I hope all is well. Great questions !. Let's see what we can do to help clarify things a bit for you.
To begin with, We need to discuss the new file block format in VMFS-6:
VMFS-6 introduces two new block sizes, referred to as small file block (SFB) and large file block (LFB). While the SFB size can range from 64KB to 1MB for future use-cases, VMFS-6 in vSphere 6.5 is utilizing an SFB size of 1MB only. The LFB size is set to 512MB.
Thin disks created on VMFS-6 are initially backed with SFBs. Thick disks created on VMFS-6 are
allocated LFBs as much as possible. For the portion of the thick disk which does not fit into an LFB, SFBs are allocated.
These enhancements should result in much faster file creation times. This is especially true with swap file creation so long as the swap file can be created with all LFBs. Swap files are always thickly provisioned.
The 1MB SFB is simply the standardized value that VMware has specified for the implementation.
With regards to the overall concept of Block Size,
The block size on a VMFS datastore defines the maximum file size and the amount of space the file occupies. VMFS6 supports the block size of 1 MB.
The following article goes into the appropriate level of detail regarding sub-blocks and iNodes and how they are used to store smaller files. Stick to the VMWARE file system specifics, the I/O stuff is irrelevant for what you want to know.
virtualguido: VMware ESXi - I/O Block Size in Virtual ...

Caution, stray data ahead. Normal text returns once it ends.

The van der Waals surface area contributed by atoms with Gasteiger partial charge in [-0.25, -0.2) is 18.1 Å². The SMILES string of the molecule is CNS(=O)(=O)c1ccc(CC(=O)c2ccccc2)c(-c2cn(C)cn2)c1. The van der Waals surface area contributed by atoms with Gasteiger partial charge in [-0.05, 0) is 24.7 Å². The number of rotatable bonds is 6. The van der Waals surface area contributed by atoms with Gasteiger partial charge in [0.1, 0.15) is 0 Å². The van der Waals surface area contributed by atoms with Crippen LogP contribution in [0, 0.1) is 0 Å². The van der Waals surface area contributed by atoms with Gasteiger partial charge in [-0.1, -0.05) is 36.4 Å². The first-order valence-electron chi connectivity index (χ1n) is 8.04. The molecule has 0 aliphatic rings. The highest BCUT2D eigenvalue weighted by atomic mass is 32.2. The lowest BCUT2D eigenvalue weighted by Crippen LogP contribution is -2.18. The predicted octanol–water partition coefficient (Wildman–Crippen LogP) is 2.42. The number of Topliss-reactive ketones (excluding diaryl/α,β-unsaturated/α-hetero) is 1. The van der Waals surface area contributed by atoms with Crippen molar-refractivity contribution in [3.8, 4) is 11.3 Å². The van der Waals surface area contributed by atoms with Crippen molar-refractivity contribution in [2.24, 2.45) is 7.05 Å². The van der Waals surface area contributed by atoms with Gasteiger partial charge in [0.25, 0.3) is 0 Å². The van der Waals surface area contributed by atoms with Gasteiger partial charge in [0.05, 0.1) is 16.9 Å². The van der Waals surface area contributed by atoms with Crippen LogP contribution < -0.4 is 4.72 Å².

Before we get into the Windows NTFS filesystem it is important to understand what a sector or a cluster is. A sector is the smallest physical storage unit ...
The "original" information coming out of VMFS-3 is summarized here:
Virtual Machine File - Indian Institute of Technology Bombay
Virtual Machine File System Satyam B. Vaghani VMware, Inc. email@example.com ABSTRACT The Virtual Machine File System (VMFS) is a scalable and high
What does it all mean?
You are on the right track overall, but as you can see, there is a lot going on under the hood with regards to how storage blocks are allocated to carve up a drive, and then how files are allocated within those blocks.
The good news is that you are not expected to know this level of detail for any of the VCP exams, so unless you are looking to become a storage guru, you will not typically be dealing with these kinds of distinctions in the real world, as these functions are hard coded into the VMFS file system, and are not user defined.
If you have any other questions, please let me know.